Library Dissertation Showcase

Analysing the presentation of 1980s American masculinity in Frank Miller’s Daredevil: The Man Without Fear! (#168-191)

  • Year of Publication:
  • 2021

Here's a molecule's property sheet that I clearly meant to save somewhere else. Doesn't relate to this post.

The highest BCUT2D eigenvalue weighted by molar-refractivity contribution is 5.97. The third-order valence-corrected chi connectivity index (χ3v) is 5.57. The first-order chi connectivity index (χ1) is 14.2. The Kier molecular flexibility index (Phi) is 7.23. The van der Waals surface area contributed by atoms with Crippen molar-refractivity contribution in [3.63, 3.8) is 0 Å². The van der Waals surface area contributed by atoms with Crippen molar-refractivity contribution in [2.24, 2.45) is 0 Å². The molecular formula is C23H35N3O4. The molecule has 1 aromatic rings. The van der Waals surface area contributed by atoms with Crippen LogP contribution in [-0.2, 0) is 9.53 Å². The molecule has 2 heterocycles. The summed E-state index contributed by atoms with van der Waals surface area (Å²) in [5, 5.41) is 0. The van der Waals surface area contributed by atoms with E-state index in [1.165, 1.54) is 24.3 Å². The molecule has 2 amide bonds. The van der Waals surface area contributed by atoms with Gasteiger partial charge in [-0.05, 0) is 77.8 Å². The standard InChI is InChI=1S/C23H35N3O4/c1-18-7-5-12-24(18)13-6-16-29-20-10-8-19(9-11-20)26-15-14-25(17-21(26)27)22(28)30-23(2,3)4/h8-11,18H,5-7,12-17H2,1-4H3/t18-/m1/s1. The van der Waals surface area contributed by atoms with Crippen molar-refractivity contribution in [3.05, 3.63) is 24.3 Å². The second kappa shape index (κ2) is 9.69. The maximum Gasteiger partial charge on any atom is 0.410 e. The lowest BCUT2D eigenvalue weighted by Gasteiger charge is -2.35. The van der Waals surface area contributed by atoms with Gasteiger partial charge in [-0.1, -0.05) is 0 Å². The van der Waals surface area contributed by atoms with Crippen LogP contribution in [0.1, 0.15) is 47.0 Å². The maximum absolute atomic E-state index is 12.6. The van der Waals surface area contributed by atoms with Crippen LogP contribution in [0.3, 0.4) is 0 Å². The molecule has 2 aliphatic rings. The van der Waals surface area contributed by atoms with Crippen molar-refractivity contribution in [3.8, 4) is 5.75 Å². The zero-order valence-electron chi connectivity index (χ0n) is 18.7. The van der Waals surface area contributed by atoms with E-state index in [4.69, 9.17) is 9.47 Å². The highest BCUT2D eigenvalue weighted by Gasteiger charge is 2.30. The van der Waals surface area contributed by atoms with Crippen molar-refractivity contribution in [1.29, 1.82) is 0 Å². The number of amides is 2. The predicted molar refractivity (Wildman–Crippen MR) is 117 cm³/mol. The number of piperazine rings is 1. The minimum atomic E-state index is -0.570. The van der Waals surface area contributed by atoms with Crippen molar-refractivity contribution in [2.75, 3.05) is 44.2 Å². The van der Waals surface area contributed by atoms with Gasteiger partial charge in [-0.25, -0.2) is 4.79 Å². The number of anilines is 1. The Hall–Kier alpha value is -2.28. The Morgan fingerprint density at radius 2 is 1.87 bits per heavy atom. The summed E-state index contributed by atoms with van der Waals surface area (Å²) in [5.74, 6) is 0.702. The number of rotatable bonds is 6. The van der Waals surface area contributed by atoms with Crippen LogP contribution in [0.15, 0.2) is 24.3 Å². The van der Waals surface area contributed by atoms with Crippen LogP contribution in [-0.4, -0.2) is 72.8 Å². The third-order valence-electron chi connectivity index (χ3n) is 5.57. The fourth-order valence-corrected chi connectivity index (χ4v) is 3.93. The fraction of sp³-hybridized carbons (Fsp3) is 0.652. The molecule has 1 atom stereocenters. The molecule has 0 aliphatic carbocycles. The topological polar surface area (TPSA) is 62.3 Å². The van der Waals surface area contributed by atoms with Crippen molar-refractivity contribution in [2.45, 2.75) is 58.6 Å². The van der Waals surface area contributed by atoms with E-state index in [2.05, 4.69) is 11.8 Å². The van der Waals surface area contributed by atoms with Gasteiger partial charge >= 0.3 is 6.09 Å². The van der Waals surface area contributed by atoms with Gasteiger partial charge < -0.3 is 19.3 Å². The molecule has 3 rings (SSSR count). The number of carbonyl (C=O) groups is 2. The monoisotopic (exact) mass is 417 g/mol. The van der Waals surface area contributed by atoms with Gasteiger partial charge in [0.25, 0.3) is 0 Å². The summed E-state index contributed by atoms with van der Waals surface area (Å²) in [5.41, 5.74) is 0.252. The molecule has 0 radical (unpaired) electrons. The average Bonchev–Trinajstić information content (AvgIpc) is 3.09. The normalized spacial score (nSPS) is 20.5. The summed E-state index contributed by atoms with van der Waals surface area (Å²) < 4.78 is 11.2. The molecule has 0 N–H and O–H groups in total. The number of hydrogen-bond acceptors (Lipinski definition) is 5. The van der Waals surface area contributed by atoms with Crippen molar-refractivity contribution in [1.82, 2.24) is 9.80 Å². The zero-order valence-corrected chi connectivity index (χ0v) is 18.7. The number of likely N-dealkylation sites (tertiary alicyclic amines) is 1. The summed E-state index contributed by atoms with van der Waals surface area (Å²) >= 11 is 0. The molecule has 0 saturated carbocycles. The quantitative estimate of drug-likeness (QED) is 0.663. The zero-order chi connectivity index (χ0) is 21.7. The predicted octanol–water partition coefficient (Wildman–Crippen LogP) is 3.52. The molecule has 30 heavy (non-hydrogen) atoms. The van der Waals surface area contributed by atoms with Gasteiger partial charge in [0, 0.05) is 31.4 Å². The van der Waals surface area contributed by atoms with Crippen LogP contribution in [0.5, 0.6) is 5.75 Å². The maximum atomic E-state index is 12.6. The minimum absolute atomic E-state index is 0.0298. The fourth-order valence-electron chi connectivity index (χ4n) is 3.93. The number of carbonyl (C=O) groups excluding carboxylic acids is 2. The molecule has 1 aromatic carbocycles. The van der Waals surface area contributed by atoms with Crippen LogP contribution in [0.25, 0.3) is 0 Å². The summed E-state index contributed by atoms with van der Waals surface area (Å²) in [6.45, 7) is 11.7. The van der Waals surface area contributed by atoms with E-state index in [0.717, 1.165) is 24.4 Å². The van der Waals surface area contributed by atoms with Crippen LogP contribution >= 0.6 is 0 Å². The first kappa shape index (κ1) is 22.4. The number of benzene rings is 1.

This dissertation analyses the presentation of 1980s American masculinity in issues #168-191 of the Marvel superhero comic Daredevil: The Man Without Fear! (1981-1983), written and illustrated by Frank Miller with inks and extra illustrations provided by Klaus Janson. Each of the three chapters discusses one of the three central antagonists of the series – the Kingpin, Elektra, and Bullseye – and argues that they are used by Miller to pose criticisms and present anxieties about the changes in gender dynamics occurring at the time. The study adopts a historicist perspective and incorporates feminist theory and masculinity studies into its arguments, whilst also applying these theoretical frameworks to the comic book medium and the superhero comic genre. Inspired primarily by Susan Jeffords’ Hard Bodies: Hollywood Masculinity in the Reagan Era (1994), Chapter 1 analyses the Kingpin as an expression of concern about the newly emerging hypermasculine hegemonic ideal of 1980s America known as the ‘hard body’. Chapter 2 focuses on Elektra, and, drawing on Samantha Lindop’s analysis of the femme fatale character archetype of 1980s neo-noir, identifies Elektra as Miller’s symbol of patriarchal anxieties surrounding the 1980s woman after the gains of the second wave of feminism in the 1960s and 1970s. The final chapter develops in many ways on the issues raised in the chapters preceding it, discussing how Miller provides a dark reflection of 1980s American society by highlighting the destructive nature of its hegemonic hypermasculine ideal through Bullseye – a man so obsessed with attaining the hard body and so terrified of emasculation that he causes immense levels of harm not only to others, but also to himself. It is suggested at the end of the study that further research could be undertaken to investigate why Miller’s later work from the 1980s and 1990s appears to contradict his Daredevil series’ criticisms of America’s hypermasculine hegemonic ideal.

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